Characterization of Patients and Pattern of Sensitization at a New Mcmaster University Allergy and Dermatology Patch Test (ADPT) Clinic
Sunday, March 6, 2016
South Exhibit Hall H (Convention Center)
Sam Waserman, MD/MBA Candidate, Hermenio Lima, MD, PhD, David Fahmy, MD
Rationale: This is the first ADPT clinic in a tertiary care setting in Hamilton, Ontario. The epidemiology of contact allergen sensitization in this population is reported.

Methods: One hundred ninety seven adult patients referred to the ADPT Clinic from July 2014 to August 2015 underwent patch testing to 80 standardized reagents. A questionnaire on rash quality and potential exposures was administered. Reactions were graded as weak positive (erythematous papule with infiltration), strong (vesicle), or extreme (bulla), irritant or negative.

Results: Of 197 participants, median age was 49.2 years, and 70% were female. One hundred twenty two participants (62%) had at least one positive test, with a maximum of 6 positives (1%). Most prevalent positives were nickel sulphate hexahydrate (14%), fragrance mix I (8%) and cobalt chloride hexahydrate (8%). Neither gender nor age were statistically significant determinants of having one or multiple positives. Participants with nickel sulphate hexahydrate were mainly female and younger (P < 0.0112). Significant cross reactivity was noted between nickel sulphate hexahydrate, gold sodium thiosulphate dihydrate and potassium dichromate, as well as fragrance mix I, cinnamal, and myroxylon pereirae resin, and propylene glycol and dibucaine hydrochloride.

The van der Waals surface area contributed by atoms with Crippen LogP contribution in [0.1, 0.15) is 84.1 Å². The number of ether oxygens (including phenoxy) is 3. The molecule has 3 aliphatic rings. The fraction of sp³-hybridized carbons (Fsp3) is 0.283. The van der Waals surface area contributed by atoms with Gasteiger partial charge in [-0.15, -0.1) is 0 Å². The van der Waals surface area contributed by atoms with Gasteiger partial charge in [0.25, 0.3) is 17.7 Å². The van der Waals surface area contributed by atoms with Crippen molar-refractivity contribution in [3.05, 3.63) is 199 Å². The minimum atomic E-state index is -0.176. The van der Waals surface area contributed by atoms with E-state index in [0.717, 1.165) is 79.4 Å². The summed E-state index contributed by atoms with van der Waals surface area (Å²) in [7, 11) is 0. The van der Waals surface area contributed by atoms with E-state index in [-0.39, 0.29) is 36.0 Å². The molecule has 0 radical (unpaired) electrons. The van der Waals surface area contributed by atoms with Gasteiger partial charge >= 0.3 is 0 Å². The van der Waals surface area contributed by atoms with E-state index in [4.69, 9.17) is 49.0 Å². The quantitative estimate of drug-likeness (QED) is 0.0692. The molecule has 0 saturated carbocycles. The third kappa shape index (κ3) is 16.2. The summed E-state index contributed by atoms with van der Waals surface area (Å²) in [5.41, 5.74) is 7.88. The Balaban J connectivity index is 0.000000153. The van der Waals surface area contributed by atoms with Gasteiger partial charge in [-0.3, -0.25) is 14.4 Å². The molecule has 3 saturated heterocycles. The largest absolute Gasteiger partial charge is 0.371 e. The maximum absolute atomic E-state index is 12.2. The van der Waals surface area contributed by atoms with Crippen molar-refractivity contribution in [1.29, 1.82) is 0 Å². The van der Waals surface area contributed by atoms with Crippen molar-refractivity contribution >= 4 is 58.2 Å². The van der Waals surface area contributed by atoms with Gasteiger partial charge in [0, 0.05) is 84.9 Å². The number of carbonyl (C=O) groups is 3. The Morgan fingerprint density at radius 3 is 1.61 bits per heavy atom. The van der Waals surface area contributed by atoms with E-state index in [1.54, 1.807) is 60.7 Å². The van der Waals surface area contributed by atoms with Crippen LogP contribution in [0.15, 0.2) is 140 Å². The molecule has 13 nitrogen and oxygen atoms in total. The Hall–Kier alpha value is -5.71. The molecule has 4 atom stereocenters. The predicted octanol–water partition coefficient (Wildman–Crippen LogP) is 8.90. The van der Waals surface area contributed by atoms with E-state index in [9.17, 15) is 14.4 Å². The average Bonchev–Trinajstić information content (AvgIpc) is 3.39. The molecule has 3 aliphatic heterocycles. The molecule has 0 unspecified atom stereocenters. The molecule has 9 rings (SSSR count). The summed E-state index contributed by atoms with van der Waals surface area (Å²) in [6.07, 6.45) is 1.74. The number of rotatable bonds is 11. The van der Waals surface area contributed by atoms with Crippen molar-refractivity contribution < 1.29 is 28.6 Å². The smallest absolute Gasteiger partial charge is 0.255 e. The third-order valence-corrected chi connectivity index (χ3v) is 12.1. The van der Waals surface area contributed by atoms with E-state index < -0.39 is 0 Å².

Conclusions: There is a significant demand for patch test services. Our findings are similar to those of other contact dermatitis studies in academic centres, thus supporting the clinical validity of the new ADPT clinic. An exceptional result was nickel, where positive patients were significantly younger than negatives.